Who is Immune to the Changes in the New and Used Vehicle Industry?
The short answer to this question is – no persons and no companies are immune to the new and used vehicle industry impacts on the economy. The long answer is – the impacts vary in intensity and vary in speed of impact and length of impact.
The CPI tracks changes in the prices of new and used vehicles. While the overall April CPI was 8.3%, the new vehicle component was higher at a 13.2% year over year increase.
In January of 2022, Kelley Blue Book reported the average price of a new car reached an all-time high of $47,000. Assuming a 13.2% increase in price, a car that cost $40,000 in April of 2021 would cost $45,280 in April of 2022.
The price of used cars has increased faster than the price of new cars. The CPI for used cars and trucks is reported at 22.7% in April of 2022. A used car costing $40,000 in April of 2021 would cost $49,080 in April of 2022.
Clearly these price increases are material and are impacting consumers and businesses as direct cost increases.
The demand for new cars is exceeding the supply of those cars because of new car component shortages, primarily in the chip markets. The next graph shows the worldwide production of vehicles from 2000 to 2020.
Chip manufacturers and other experts in the vehicle sector are expecting the chip shortages to continue throughout 2022 and some are suggesting the shortage will continue into 2023. This will further disrupt supply and demand for new vehicles, which flows down to used vehicles, and in turns flows throughout the economy.
In Q4 of 2021 the US government surveyed more than 150 companies that either make or buy chips and found that the chip shortage is a critical problem impacting production, supplies and inflation. The Commerce Department reports that demand for semiconductors increased 17% from 2019 to 2021 and there was not a similar increase in supply. At the time of the survey semiconductor manufacturing plants were at 90% capacity and therefore had little ability to increase their production. On hand inventory at users of microchips decreased from 40 days pre-pandemic to less than 5 days as of the survey date.
How does this impact the economy?
The increased costs of new and used vehicles have direct cost increases for consumers and businesses who use vehicles. Those cost increases have been a driver of the increases reported in the CPI and PPI. While energy and food have been increasing at higher rates than vehicle prices, the combination of energy, food, and vehicles means employees are feeling stress in costs for food, shelter, and transportation.
This employee stress has driven employees to search for higher salaries. With the labor shortages throughout the country, the opportunity for employees to move positions for increased salary remains strong. Recently a business owner reported that the accounts payable clerk that was earning $19.00 per hour, left after only a couple day notice for a similar position earning $26.00 per hour with the ability to work 100% remotely. This puts stress on businesses to increase salaries, pay stay bonuses, increase benefits, and otherwise work to keep and attract employees. This results in increased costs for businesses in all sectors of the economy. And these higher wage levels continue to trickle into the expense line items on a company’s financial statement.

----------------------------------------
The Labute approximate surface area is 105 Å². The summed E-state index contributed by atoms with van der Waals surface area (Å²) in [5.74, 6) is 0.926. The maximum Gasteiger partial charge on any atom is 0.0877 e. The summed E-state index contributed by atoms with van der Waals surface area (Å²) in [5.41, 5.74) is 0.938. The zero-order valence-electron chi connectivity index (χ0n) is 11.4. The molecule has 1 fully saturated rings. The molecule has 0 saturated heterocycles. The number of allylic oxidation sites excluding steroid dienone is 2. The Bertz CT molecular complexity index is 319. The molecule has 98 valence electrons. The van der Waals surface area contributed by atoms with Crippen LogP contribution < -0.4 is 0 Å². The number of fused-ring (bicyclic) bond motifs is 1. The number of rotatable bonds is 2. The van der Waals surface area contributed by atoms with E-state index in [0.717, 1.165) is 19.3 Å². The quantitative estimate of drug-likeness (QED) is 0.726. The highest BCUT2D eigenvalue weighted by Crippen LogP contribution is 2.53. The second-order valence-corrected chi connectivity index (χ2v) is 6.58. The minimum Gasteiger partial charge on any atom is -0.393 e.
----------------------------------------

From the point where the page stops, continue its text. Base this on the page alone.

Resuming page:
The chip shortages for vehicle manufacturers resulted in plant shutdowns and plant production delays and reductions. This means the companies that supply products and services to vehicle manufacturing plants are experiencing disruption in their revenue streams. Tier 1 and Tier 2 automotive suppliers have clearly felt the disruption and have experienced cash flow and financial performance problems. Inventory levels have been bumpy, and lines of credit have been stressed.
The impact further flows to the suppliers of products and services to the Tier 1 and Tier 2 automotive suppliers. The suppliers of the suppliers are experiencing the same issues as the Tier 1 and Tier 2 automotive suppliers, but at different times and for differing lengths of time.
Every business needs to evaluate its risk related to these trickle-down impacts. Let’s consider the far-reaching impact of vehicle prices. For example, the trucking company that delivers vehicles from the manufacturers to the dealers has fewer vehicles to deliver, has less access to new vehicles for its own fleet, and continues to work to maintain employees in a tight labor market. All this works together to impact both fixed and variable costs against a reduced revenue level and compounds the impact on break even financial performance. Also consider the restaurants near the vehicle manufacturing facilities and their key suppliers. Consider all retail businesses in communities relying on the vehicle manufacturing businesses.
One key problem we are seeing is that the financial impacts are compounding in multiple revenue and expense line items on the income statement. An expense line item that was not impacted immediately, will be impacted at some point in time in the future, and at different levels depending on industry and geographic location.
Businesses need to continue to emphasize and improve their ability to analyze financial performance. Financial analysis and performance adaptation cannot be a once a year or once a quarter exercise. To maintain or improve financial performance, businesses will need to be evaluating all aspects of their business on a monthly or weekly basis. The impacts of vehicle supply and pricing trickle throughout the entire economy and manifest themselves in multiple income statement line items. Close attention and monitoring of financial performance, coupled with adaptive flexibility will be the path to success during these stresses.